Majya Jalmachi Chittarkatha

Majya Jalmachi Chittarkatha (translated as The Kaleidoscope Story of My Life) is an autobiography of Shantabai Kamble published in 1983.[1] This is considered the first autobiographical narrative by a Dalit woman writer.[2] This book shows the life of Indian woman who was from lower class of the caste.[3]

Majya Jalmachi Chittarkatha
AuthorShantabai Kamble
Original titleMajya Jalmachi Chittarkatha
Cover artistChadrakant Kamble
CountryIndia
LanguageMarathi
Seriesserialised in Purva magazine in 1983 and was teleserialised as 'Najuka' on Mumbai Doordarshan in 1990
GenreAutobiography
PublisherUsha Wagh
Publication date
1984
Media typeFirst Dalit Autobiography
Pages143

Plot introductionEdit

The autobiography Majya Jalmachi Chittarkatha by Dalit woman writer Shantabai Kamble, the protagonist of the story, Naja, bears the brunt of class, caste and gender. Naja is from the Mahar caste, one of the biggest Dalit communities in Maharashtra.[citation needed]

Najabai Sakharam Babar (renamed Shantabai Krishnaji Kamble after her marriage), was the first Dalit woman teacher in Solapur district. she began teaching at the Solapur District Board School in 1942. Ten year, in 1952, she completed two years of teacher training and served as an education extension officer in the Jat taluka of Sangli district.[4]

She wrote Mazhya Jalmachi Chittarkatha (The Kaleidoscopic Story of My Life) after she retired from teaching in 1981. It was first serialised in Purva magazine in 1983 and was teleserialised as Najuka on Mumbai Doordarshan in 1990. It has also been translated into French. The word chittarkatha literally means a picture story but also indicates a sense of pieces of pictures being put together like a jigsaw puzzle.[5]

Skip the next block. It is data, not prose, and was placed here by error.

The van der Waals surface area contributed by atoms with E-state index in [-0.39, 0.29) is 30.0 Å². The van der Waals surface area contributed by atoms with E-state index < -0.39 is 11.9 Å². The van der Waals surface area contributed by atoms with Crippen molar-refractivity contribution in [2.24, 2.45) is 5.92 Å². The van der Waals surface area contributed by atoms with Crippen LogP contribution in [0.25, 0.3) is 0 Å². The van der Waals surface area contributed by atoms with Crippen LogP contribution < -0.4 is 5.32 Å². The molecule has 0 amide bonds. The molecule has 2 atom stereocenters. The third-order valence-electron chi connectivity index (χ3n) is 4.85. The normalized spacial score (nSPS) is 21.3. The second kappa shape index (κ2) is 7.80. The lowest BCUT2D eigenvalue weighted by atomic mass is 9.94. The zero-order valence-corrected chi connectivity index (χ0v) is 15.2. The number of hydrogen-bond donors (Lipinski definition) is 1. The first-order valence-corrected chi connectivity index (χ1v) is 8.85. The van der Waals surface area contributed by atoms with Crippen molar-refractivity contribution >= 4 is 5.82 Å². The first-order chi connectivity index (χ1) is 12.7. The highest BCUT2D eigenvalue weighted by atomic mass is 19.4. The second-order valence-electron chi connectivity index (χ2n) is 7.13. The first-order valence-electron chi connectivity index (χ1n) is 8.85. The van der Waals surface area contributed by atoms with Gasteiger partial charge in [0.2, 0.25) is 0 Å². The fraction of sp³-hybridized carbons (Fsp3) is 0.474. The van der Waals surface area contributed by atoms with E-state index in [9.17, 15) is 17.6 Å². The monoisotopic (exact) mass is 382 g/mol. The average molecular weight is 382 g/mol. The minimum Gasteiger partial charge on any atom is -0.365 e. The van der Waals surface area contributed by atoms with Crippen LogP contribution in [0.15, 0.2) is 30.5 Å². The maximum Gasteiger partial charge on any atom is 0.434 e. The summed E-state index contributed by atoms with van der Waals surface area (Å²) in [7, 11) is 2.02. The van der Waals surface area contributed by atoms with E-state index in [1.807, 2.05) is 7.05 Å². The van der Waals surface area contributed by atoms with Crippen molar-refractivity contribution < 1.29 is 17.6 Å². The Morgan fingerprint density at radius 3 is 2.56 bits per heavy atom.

SourcesEdit

  • The Danger of Gender: Caste, Class and Gender in Contemporary Indian Women's Writing by Clara Nubile Published by Sarup & Sons, 2003[6]

ReferencesEdit

  1. ^ "Majhya Jalmachi Chitra Katha(TYBA) Shantabai K. Kamble". Archived from the original on 19 July 2011.
  2. ^ Handbook of Twentieth-century Literatures of India By Nalini Natarajan
  3. ^ "Majhya Jalmachi Chitra Katha(TYBA) Shantabai K. Kamble". Archived from the original on 19 July 2011.
  4. ^ Rege, Sharmila (2006). Writing Caste, Writing Gender: Reading Dalit Women's Testimonies. Delhi: Zubaan. p. 156.
  5. ^ Mazhya Jalmachi Chittarkatha - The Kaleidoscopic Story of My Life
  6. ^ The extract Naja Goes to School - and Doesn't